Composing a CRUD App in Sinatra
August 06, 2016
Composing a what in a who? If you would have read that title to me a month ago, that would be my response. Now, I’m somewhat… er, let’s say fairly sure I can explain what that means and through building my first one, I’ve made worthwhile realizations to keep in your back pocket.
If you have never heard of CRUD before, take a minute to read my previous article which covers CRUD more thoroughly.
As part of our second assessment at Flatiron School, we are asked to build a CRUD App in Sinatra. There were 7 basic requirements: implement a MVC software pattern, use ActiveRecord, include multiple models, use at least one has_many relationship, include user accounts that are only able to modify the content they create, validate user input to ensure bad data isn’t created, and any validation failures must be shown to the user with an error message.
After reading all that, you probably look a little bit like this guy. No worries, I looked the same way. Actually, I look exactly like this every time I start a new exercise at Flatiron. It is typically 10–15 minutes of this expression followed by a sigh then I start to code.
The patterns of MVC and CRUD are particularly helpful in regards to this initial… “brain says, ‘no’” look. Part of it is that CRUD is fun to say, but mostly it is because both provide an imagined structure to the app before even one line of code has been written. MVC outlines how the folders and files will be structured so if you’re completely stuck at the start, begin to create your MVC structure. Create your prospective models in their own .rb files then .erb files for each view that might exist, and then controllers to deliver the information between the two. Once this is complete, then continue on with creating the CRUD actions in each controller. Some controllers may not require all four actions included in CRUD so that may require some thought, but the overall benefit is still there — you are writing the base to your program. You’ve started!
After creating the MVC structure and CRUD actions, I’m motivated. I let this momentum build and it carried me through to the end of the… ugh, another dilemma. To understand this one, take a quick read at the summary of my web app from GitHub.
Much Free, Very Wow is a CRUD Sinatra app where users can signup, login, and contribute free activities to do in NYC.
Both users and activities are saved into a SQLite3 database upon creation. Activity details can be viewed at the their RESTful URL. For example, if an activity named “Free Comedy Show” is created, the details can be viewed at /activities/free-comedy-show.
Activities can also be edited or deleted but only by the user who created the activity.
Onto my dilemma. When creating activities, I wanted to include a category so that users would know if they were viewing an activity concerning music, food, art, etc. For a couple hours I weighed on whether this category should be part of the Activities table & model or if it should be it’s own table & model. I asked instructors, I asked other students, and I argued with myself in a frustrating fashion. In the end, it made the most sense to go with categories as part of the existing Activities table & model for a few reasons. First, if the category was on it’s own, I would have to query a whole additional table each time I wanted to display those categories which I predicted would be a frequent action. If the category was out on it’s own for each of these queries, I would be increasing the load times by 33%, theoretically. The benefit to having categories on it’s own would be that I could have attributes and methods specific to categories, but I didn’t need that! The choice was practically made for me.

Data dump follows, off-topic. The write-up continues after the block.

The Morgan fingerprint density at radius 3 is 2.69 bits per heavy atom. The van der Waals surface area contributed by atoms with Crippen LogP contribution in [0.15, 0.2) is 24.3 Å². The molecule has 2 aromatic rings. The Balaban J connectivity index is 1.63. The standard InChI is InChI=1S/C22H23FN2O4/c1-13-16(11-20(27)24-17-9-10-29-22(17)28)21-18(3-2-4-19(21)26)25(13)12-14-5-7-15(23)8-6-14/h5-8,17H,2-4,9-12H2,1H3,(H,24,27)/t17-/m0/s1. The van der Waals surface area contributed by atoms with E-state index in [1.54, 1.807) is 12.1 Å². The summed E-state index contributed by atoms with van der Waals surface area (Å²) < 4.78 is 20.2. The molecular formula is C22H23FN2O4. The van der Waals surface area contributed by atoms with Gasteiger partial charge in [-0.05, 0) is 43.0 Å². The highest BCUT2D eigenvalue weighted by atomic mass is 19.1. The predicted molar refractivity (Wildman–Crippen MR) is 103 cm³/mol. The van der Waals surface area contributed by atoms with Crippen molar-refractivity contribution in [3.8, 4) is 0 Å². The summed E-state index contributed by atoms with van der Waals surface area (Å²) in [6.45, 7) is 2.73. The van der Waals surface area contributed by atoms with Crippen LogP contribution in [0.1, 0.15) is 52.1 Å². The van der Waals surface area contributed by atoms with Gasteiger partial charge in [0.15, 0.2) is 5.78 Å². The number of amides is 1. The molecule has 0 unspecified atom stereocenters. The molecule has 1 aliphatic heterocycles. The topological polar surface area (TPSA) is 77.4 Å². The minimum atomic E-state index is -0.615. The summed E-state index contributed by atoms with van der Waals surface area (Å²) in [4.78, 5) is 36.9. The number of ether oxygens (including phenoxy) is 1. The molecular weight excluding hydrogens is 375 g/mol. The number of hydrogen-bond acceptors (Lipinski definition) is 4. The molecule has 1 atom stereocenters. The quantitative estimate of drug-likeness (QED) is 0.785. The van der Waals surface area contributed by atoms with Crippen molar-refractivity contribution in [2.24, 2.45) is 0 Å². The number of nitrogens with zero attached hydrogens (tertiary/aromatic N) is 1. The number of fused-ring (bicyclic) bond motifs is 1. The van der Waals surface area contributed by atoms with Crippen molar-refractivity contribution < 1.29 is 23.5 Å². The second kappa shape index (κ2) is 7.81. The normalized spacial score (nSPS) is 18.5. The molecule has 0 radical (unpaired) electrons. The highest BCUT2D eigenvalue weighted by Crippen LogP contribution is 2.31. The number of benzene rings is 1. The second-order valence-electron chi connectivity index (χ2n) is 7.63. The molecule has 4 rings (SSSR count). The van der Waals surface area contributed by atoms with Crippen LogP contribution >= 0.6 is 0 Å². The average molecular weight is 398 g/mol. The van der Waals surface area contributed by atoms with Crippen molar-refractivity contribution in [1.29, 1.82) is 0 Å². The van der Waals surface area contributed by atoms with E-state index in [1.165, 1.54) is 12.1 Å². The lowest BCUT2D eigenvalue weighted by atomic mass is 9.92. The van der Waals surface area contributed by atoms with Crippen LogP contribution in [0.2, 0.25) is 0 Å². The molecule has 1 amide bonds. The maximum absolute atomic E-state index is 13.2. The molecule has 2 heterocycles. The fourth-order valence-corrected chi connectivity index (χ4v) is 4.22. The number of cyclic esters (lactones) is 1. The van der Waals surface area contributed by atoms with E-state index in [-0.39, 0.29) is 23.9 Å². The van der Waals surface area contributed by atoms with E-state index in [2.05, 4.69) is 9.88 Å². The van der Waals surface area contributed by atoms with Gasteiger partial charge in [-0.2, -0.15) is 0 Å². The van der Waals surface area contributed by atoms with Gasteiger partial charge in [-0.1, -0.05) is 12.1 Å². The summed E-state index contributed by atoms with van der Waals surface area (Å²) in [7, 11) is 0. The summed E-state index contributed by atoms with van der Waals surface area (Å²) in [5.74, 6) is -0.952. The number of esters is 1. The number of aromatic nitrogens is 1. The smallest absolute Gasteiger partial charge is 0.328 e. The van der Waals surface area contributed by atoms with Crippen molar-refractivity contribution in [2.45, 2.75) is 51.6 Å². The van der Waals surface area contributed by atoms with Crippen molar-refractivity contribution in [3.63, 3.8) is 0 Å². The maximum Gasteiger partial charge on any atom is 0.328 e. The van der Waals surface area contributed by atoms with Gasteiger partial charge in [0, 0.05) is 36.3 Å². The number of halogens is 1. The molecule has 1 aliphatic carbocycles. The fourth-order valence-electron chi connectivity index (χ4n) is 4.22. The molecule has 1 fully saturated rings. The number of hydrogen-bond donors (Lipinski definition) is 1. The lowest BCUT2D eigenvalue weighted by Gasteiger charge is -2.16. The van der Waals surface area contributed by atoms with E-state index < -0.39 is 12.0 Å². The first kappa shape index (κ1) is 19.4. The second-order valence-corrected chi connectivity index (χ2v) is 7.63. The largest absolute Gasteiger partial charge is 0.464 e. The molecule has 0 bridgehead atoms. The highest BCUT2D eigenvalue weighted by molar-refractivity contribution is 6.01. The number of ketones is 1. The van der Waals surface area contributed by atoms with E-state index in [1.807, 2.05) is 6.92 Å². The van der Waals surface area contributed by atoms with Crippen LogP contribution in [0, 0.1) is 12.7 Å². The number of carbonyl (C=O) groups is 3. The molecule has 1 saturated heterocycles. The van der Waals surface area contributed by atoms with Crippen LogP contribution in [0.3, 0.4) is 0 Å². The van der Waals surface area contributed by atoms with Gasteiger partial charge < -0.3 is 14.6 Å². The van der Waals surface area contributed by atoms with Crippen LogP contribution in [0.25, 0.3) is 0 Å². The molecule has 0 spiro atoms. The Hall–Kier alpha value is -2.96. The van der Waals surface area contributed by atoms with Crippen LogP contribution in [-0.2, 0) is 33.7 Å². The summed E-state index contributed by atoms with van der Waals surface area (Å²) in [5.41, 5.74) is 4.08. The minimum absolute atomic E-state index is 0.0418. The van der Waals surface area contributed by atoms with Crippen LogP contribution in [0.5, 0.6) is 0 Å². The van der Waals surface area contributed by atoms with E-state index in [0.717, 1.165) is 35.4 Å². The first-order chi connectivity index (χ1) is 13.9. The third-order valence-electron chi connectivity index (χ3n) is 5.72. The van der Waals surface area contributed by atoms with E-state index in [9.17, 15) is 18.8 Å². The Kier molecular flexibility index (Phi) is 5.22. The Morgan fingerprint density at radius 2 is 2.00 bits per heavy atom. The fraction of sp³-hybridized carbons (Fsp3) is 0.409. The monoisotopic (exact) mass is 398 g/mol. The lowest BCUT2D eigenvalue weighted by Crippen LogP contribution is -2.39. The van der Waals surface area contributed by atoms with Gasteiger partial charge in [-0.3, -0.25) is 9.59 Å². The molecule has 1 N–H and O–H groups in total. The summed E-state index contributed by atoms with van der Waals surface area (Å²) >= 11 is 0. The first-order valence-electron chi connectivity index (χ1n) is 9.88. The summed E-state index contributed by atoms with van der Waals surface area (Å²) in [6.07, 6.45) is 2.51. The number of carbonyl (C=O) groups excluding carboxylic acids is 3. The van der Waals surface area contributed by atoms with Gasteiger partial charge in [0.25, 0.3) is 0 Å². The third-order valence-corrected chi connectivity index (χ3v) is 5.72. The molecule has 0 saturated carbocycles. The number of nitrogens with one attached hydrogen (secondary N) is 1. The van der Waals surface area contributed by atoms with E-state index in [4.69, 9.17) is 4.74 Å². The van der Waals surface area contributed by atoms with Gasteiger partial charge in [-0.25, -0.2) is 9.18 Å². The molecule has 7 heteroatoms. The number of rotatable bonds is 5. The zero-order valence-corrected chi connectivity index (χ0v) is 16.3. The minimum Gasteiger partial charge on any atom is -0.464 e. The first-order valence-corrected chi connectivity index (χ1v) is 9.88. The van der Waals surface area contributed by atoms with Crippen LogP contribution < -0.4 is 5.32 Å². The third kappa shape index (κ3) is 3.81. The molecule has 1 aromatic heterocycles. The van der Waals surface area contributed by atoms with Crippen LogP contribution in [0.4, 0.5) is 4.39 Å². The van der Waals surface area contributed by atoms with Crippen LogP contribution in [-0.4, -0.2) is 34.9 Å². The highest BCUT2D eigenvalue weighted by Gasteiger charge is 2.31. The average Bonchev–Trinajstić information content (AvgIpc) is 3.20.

One of the choices that had countless options was the selection of a gem for displaying messages to the user when they ran into failures. These failures happen when a user is not logged in and they try to modify activity, they’re logged in and they’re trying to modify an activity that’s not theirs, when fields are left blank during signup or login, and when the user successfully logs out. Two of the standout options for this behavior were rack-flash and sinatra-flash. From what I’ve read, sinatra-flash is an extension of rack-flash including the ability to use <%= styled_flash %> which will rotate through flash messages depending on what is active at the time. It also enables styling flash messages by using only one CSS rule — incredibly easy.
Once I read through the above guide and implemented flash messages for all failures, I only had a few typos and tweaks to apply and my very first CRUD app was built! Each project it becomes clearer that starting is the hardest part and each time that a roadblock comes up in the project, keep pushing and eventually it will fall. Sometimes… frequently… most often it can feel like I’m stuck at each checkpoint and cannot progress any further but then I do. I think that is the principal lesson I have learned at this point.
Written by Steve Frost who lives in Minneapolis using technology to make an impact in the community and our environment.Follow on Twitter